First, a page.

The period between infection with HIV and the development of positive test results on ELISA and Western blot is called the window period. This term refers to the window of time between getting the HIV infection and the ability to detect the body’s response to infection with one of these two tests. If the test results are positive, another test, called the HIV RNA blood test, can measure the amount of HIV virus in the blood (viral load). To confirm the diagnosis of AIDS, your doctor will order a blood test for CD4 cell count. A count less than 200 cells indicates AIDS. You may also undergo tests to diagnose AIDS related conditions, including opportunistic infections, brain illness, a tumor, body wasting or lung illness, depending on the symptoms.
Because there is currently no cure, HIV infection is a lifelong illness.
HIV infection can be passed from person to person in any of the following ways:
- Unprotected sexual intercourse (heterosexual or homosexual)
- Oral sex with an infected person
- A contaminated blood transfusion (very rare in the U.S. since 1985, when HIV blood testing began)
- Needle sharing (if one intravenous drug user is infected)
- Occupational exposure (needle stick with infected blood)
- Artificial insemination with infected semen
- Organ transplant taken from an HIV infected donor
Newborns can catch HIV infection from their mothers before birth or through breastfeeding.
There is no evidence that HIV can be spread through the following: kissing; sharing food utensils, towels or bedding; swimming in pools; using toilet seats; using telephones; or having mosquito or other insect bites.
Although several HIV vaccines are being tested, none has been approved. You can decrease your chances of acquiring HIV infection by avoiding high-risk behaviors. To decrease the risk of HIV infection:
- Practice sexual abstinence, have sex with only one partner who is also committed to having sex with only you (a monogamous relationship) or use barrier methods of contraception such as condoms.
- Intravenous drug users should never share needles.
- If you are a health care worker, strictly follow universal precautions (the established infection-control procedures to avoid contact with bodily fluids).
- If you are a woman thinking about becoming pregnant, have a test for HIV beforehand, especially if you have a history of behaviors that put you at risk of HIV infection. Pregnant women who are HIV-positive need special prenatal care and medications to decrease the risk that HIV will pass to their newborn babies.
After checking the level of active HIV infection (by measuring plasma HIV RNA) and checking CD4 cell counts (to determine the amount of immune system damage), your doctor may choose a combination of drugs to fight HIV infection. These drugs are called antiretroviral. By using several drugs simultaneously (often called a drug cocktail), your doctor hopes to increase the effectiveness of AIDS treatment by attacking HIV at multiple points. Combining drugs also limits the risk that HIV will become resistant (and therefore ineffective) to drugs.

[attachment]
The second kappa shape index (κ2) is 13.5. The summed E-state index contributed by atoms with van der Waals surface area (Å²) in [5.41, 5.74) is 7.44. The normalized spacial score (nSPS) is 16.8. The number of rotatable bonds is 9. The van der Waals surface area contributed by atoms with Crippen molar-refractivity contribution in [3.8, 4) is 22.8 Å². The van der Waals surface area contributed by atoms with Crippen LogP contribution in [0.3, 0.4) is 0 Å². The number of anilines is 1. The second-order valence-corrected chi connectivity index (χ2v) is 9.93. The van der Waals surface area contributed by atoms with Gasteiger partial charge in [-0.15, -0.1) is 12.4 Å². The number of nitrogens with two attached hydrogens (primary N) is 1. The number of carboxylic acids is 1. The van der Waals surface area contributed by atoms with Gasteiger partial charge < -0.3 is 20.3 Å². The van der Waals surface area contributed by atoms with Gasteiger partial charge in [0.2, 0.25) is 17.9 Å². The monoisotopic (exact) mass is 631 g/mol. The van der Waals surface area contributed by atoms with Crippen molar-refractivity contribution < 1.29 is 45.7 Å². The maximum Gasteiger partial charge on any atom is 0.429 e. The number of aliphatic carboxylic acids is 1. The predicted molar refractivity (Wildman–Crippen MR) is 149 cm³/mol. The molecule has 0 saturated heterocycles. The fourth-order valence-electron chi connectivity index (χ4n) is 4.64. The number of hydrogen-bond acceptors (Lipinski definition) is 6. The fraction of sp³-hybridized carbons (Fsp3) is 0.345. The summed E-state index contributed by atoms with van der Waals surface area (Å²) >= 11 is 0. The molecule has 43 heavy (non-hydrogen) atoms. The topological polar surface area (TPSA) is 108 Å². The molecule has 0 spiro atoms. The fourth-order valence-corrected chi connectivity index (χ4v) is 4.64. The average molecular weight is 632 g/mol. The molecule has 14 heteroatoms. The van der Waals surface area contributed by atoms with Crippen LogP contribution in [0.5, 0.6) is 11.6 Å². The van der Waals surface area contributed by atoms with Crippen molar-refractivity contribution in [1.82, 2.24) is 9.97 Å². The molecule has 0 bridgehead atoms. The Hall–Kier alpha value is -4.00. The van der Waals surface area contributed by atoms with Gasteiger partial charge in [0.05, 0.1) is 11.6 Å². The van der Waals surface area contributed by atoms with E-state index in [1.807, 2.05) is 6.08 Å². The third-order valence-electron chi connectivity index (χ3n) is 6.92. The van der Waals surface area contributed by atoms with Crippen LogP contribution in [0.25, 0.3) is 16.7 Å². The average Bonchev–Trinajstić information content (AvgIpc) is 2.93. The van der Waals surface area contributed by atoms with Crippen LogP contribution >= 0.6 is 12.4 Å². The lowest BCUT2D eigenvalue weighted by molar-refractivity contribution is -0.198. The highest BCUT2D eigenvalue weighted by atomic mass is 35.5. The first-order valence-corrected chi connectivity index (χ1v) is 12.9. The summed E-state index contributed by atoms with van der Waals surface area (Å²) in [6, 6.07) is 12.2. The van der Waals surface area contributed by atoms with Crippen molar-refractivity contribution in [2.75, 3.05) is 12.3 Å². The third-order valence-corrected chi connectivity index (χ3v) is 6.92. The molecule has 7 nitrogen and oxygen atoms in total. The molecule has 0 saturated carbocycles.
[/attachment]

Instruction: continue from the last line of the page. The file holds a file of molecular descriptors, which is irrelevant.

Many studies have shown that people with high levels of HIV RNA in the blood will progress more rapidly to AIDS, and that the destruction of CD4 cells is speed up by larger numbers of viral copies (the viral load). The ultimate goal is to suppress HIV RNA to undetectable levels on blood tests. Currently available antiretroviral drugs include:
- Nucleoside analogs — such as zidovudine (Retrovir, AZT), didanosine (Videx, ddI), zalcitabine (HIVID, ddC), stavudine (Zerit, d4T), abacavir (ABC) and lamivudine (Epivir, 3TC). There is a combination pill called Combivir, which contains lamivudine and zidovudine.
- Protease inhibitors — such as saquinavir (Invirase, Fortovase), ritonavir (Norvir), indinavir (Crixivan), nelfinavir (Viracept)
- Non-nucleoside reverse transcriptase inhibitors — such as nevirapine (Viramune), delavirdine (Rescriptor) and efavirenz (Sustiva)
One common treatment approach is HAART (highly active antiretroviral therapy), which combines three nucleoside analogues, two nucleoside analogues and one protease inhibitor, or two nucleoside analogues and one non-nucleoside reverse transcriptase inhibitor. Many other variations exist. It is important to note that many of these drugs have side effects, such as nausea and diarrhea. In addition, some have severe drug interactions with commonly used medications.
The U.S. Food and Drug Administration (FDA) has approved more than 22 drugs for treating AIDS related conditions, including drugs that fight opportunistic infections and Kaposi’s sarcoma. In addition to these medications, people with low CD4 counts should take certain medications to prevent the development of opportunistic infections. For example, people should take trimethoprim-sulfamethoxazole (Bactrim) if their CD4 count is less than 200.
Treatment scams for AIDS rob trusting people of up to $10 billion annually. To fight these scams, the FDA formed the AIDS Health Fraud Task Force in 1989. Based on results of FDA investigations, some unapproved therapies to avoid are “energized” water, “ozone therapy” and the hydrogen-peroxide “treatment.”
When To Call A Professional
Call your doctor if you believe that you have been exposed to the infected body fluids of someone who has HIV or AIDS. If you test yourself for HIV at home, call your doctor immediately if your result is positive. Even if your result is negative, speak with your doctor about your concerns, questions, HIV prevention or the need for follow up testing.
The average time for HIV infection to progress to AIDS is 10 to 11 years — if the person does not use antiviral medication or if just one antiviral drug (monotherapy) is used. However, in about 20 percent of people with HIV infection, usually those with the highest viral load, AIDS develops sooner (five years after infection). In 2 percent of people it develops later (more than 12 years after infection).
Once HIV infection has progressed to AIDS, there is an increased risk of death that varies dramatically from person to person. For example, some people with AIDS have died shortly after they were diagnosed, whereas others have lived 12 years or more. Since the FDA approved newer antiretroviral drugs in 1995, the number of deaths from AIDS has decreased dramatically in the U.S. The rate of AIDS hospitalizations and complications also declined.
Diseases and Conditions Center
All ArmMed Media material is provided for information only and is neither advice nor a substitute for proper medical care. Consult a qualified healthcare professional who understands your particular history for individual concerns.